Arbonne International LLC is getting a makeover.
The Irvine-based direct seller of upscale makeup and other items is revamping products and working on new ones after emerging from bankruptcy reorganization earlier this year.
The company’s formerly private equity-backed parent, Natural Products Inc. of Florida, went into bankruptcy in January amid heavy debt and a sales slowdown.
Now cosmetics veteran Peter Matravers is revamping Arbonne products and working on new ones. Chief Marketing Officer Adriana Lynch is freshening up packaging and logos.
The moves come under Chief Executive Kay Napier, who’s tasked with turning around Arbonne and growing its network of nearly 700,000 independent sellers. Most are women, including stay-at-home moms and refugees from Corporate America who turn their personal networks into customers.
Napier, a newcomer to direct marketing who joined about a year ago, sounds like a natural.
“I’d put Arbonne up there with anything else I’ve ever worked on,” she said. “It’s an amazing brand. It’s safe, pure and beneficial.”
Overcoming negative images some have of direct sales, or multilevel marketing, is one thing. Surmounting perceptions on top of bankruptcy reorganization is another challenge altogether for Napier.
She sees the bankruptcy as a closed chapter for Arbonne and is focusing on what’s been the company’s strength: products.
Arbonne is known for research and development into products that use botanical ingredients and are billed as pure and safe. The products trace back to a group of Swiss biochemists, biologists and herbalists in 1975.
The company has reworked its line of women’s anti-aging products—creams, serums and cleansers that fight wrinkles and other signs of aging. It’s also tweaked skincare products for men, including shaving creams, moisturizers and cleansers. There’s also a new line of advanced cosmetics.
Arbonne, which lost more than 500,000 sellers from 2007 to 2009, saw its first increase in April, Napier said.
“I really want to see this company grow and I think it has all the potential for growth,” said Napier, who previously held executive posts at McDonald’s Corp. and Procter & Gamble Co. “My goal is not to see another financial restructure.”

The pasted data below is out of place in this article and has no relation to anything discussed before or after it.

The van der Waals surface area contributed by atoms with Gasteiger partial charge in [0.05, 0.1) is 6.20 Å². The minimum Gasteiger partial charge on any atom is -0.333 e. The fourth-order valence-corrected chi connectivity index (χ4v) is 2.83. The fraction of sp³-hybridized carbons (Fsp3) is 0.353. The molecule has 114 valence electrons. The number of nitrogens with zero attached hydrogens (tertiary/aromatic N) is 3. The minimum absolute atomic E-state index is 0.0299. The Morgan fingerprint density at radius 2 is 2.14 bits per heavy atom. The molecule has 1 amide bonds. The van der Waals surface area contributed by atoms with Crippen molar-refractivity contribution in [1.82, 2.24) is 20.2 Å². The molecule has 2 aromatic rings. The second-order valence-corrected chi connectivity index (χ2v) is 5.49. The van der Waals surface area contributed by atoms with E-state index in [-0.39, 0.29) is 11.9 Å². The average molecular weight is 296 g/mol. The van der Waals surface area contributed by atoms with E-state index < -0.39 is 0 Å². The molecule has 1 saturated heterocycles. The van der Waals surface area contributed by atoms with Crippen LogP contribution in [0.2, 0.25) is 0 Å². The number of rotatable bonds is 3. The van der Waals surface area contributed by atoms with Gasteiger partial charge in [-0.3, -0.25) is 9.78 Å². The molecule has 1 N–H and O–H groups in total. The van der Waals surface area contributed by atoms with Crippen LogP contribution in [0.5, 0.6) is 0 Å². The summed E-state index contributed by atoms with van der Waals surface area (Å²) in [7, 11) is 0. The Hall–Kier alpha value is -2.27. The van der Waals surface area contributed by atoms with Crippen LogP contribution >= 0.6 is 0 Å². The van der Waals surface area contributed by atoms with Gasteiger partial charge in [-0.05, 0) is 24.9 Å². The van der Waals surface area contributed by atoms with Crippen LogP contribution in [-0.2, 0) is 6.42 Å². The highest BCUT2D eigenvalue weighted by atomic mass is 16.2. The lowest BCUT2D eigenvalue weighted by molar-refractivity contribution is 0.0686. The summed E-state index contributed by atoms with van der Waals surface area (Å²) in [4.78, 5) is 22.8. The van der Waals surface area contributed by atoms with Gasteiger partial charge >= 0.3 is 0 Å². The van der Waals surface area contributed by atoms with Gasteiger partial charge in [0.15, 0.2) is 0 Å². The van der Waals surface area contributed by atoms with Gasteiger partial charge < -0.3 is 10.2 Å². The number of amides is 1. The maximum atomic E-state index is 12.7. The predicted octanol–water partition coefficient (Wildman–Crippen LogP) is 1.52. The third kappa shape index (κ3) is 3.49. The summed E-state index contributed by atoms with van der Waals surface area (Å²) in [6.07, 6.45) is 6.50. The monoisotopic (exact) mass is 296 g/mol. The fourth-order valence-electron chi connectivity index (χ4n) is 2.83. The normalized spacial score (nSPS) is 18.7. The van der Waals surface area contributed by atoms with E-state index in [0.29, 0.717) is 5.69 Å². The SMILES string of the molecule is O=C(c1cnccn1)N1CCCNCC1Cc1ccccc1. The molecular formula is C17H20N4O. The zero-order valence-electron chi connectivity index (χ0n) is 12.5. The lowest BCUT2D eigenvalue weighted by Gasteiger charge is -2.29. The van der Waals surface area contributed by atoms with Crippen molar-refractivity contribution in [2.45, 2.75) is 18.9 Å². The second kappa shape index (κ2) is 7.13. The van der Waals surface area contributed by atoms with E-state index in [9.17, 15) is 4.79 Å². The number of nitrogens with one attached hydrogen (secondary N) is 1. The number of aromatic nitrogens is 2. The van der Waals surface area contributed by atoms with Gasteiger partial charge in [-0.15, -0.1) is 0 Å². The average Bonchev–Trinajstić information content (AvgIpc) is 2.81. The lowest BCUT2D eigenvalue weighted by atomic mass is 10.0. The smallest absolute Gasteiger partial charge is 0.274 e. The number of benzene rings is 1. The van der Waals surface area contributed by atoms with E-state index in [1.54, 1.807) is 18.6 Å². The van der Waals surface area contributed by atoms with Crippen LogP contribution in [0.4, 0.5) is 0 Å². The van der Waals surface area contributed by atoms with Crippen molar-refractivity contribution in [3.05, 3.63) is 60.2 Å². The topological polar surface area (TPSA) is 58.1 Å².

Arbonne had sales of $378 million for the 12 months through November.
The bankruptcy reorganization wiped away 80% of the $800 million debt at Arbonne’s parent, giving it a fresh start, Napier said.
A mix of banks, private equity firms and others—including GE Co.’s GE Capital, TCW/Crescent Mezzanine and EOS Private Equity—own Arbonne, sister company Levlad LLC in Chatsworth and parent Natural Products.
New York-based Harvest Partners Inc., which in 2004 formed Natural Products after acquiring Arbonne and Levlad, is out of the picture.
Arbonne was upfront about its financial problems, Napier said. The company posted online videos of her explaining the situation, sent out letters and connected with sellers through social media sites and speeches.
There’s never been a better time for direct sales, according to Napier, who recently gave a talk on why the model is working.
“In the past 10 years, there were more women wanting to work part time versus full time, more moms,” Napier said. “The economy has seen a lot of layoffs. Most great businesses are built during times like these.”
But with many still focused on “value” brands, Arbonne—“a premium” skincare line—isn’t that. It actually raised prices with its latest products.
“That’s always a risk when you do that,” Napier said.
Sales of the latest lines are “hitting objectives,” she said.
“That just demonstrates people are willing to pay for quality, for what they like and what works,” Napier said.
Arbonne’s RE9 anti-aging line for women sells for $35 to $85. A set of all seven products goes for $323. The company’s prices are competitive for its niche, according to Napier.
Rivals include other direct sales companies such as Avon Products Inc. and Mary Kay Inc., and a slew of high-end names found in department stores.
The RE9 products, along with the men’s line, tout a Vitamin C formula for fighting wrinkles and smoothing skin.
Arbonne’s makeup uses “optilight technology,” which purports to make skin look smoother and feels lighter on the skin. Products in the line run $18 to $40. The men’s line is somewhere in between.
Product developer Matravers, who hailed from another botanical-based brand, Estée Lauder Cos.’ Aveda Corp., headed the revamp.
One thing that’s not changing: Arbonne’s direct sales model.
“There’s no better way to sell skincare and beauty products,” Napier said.
Direct selling gives customers that one-on-one attention and interaction, she said.
As for luring more consultants, Arbonne now has a DVD for prospective sellers. It’s full of energy and positivity, and stories of why others have joined the company. It features the face of Arbonne: President Rita Davenport.
The company has more products on the way, as well as its holiday catalog, and is putting more effort into nutritional products—vitamins and other supplements—with the hopes people will buy the products and sign on to sell them, too.
Don’t expect stars to pitch the brand anytime soon.
“I always say I don’t need celebrities,” Napier said.
A lot of Arbonne’s story is its sellers, according to Napier.
“Their stories amaze me,” she said.
Gomez is a former Business Journal editor and freelance writer based in Long Beach.